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LINQ Pocket Reference by Joseph Albahari, Ben Albahari

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X-DOM Overview

Figure 1-11 shows the core X-DOM types. XElement is the most frequently used of these. XObject is the root of the inheritance hierarchy; XElement and XDocument are roots of the containership hierarchy.

Core X-DOM types

Figure 1-11. Core X-DOM types

Figure 1-12 shows the X-DOM tree created from the following code:

	string xml =
	@"<customer id='123' status='archived'>
	  <firstname>Joe</firstname>
	  <lastname>Bloggs<!--nice name -></lastname>
	</customer>";

	XElement customer = XElement.Parse (xml);
A simple X-DOM tree

Figure 1-12. A simple X-DOM tree

XObject is the abstract base class for all XML content. It defines a link to the Parent element in the containership tree as well as an optional XDocument.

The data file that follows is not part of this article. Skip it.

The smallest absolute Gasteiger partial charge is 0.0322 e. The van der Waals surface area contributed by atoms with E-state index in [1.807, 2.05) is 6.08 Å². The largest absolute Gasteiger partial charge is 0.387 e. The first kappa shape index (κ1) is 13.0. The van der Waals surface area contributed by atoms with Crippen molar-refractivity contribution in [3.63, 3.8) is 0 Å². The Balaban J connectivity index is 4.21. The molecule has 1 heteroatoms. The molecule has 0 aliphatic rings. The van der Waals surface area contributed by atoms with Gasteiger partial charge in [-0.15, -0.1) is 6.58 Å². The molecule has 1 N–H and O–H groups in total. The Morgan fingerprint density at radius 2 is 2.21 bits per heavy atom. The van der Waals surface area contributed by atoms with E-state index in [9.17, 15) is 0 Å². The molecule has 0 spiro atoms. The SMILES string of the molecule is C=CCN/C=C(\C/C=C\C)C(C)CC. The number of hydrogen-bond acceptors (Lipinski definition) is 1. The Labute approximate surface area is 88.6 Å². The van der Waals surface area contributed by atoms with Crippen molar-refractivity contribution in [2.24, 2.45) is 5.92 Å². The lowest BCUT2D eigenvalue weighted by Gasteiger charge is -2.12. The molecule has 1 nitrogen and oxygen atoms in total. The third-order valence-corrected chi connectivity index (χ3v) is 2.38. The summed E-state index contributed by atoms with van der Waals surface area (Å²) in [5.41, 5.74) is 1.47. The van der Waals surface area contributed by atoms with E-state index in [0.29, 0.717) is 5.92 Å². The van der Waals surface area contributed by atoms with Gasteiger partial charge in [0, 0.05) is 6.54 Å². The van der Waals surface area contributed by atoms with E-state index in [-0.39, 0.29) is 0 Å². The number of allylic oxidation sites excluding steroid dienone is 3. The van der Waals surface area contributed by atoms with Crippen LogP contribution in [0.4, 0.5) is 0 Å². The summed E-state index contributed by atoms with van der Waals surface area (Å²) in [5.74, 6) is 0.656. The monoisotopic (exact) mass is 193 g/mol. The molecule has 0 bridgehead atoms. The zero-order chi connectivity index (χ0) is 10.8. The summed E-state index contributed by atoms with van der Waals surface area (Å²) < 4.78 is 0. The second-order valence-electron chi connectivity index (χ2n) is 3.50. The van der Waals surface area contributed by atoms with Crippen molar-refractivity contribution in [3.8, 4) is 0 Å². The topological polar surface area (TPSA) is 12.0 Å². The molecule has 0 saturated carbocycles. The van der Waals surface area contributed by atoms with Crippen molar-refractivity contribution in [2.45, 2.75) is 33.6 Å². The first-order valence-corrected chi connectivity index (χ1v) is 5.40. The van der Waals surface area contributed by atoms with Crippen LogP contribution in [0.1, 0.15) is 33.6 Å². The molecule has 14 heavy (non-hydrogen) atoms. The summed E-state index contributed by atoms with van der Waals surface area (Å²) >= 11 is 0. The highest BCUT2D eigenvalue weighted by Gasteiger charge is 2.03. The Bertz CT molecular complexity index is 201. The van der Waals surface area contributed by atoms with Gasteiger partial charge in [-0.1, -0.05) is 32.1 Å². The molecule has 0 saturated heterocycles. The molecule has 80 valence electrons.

XNode is the base class for most XML content, excluding attributes. The distinguishing feature of XNode is that it can sit in an ordered collection of mixed-type XNode’s. For instance, consider the following XML:

	<data>
	  Hello world
	  <subelement1/>
	  <!--comment-->
	  <subelement2/>
	</data>

Within the parent element <data>, there’s first an XText node (Helloworld ), then an XElement node, then an XComment node, and then a second XElement node. In contrast, an XAttribute will tolerate only other XAttribute’s as peers.

Although an XNode can access its parent XElement, it has no concept of child nodes; this is the job of its subclass ...

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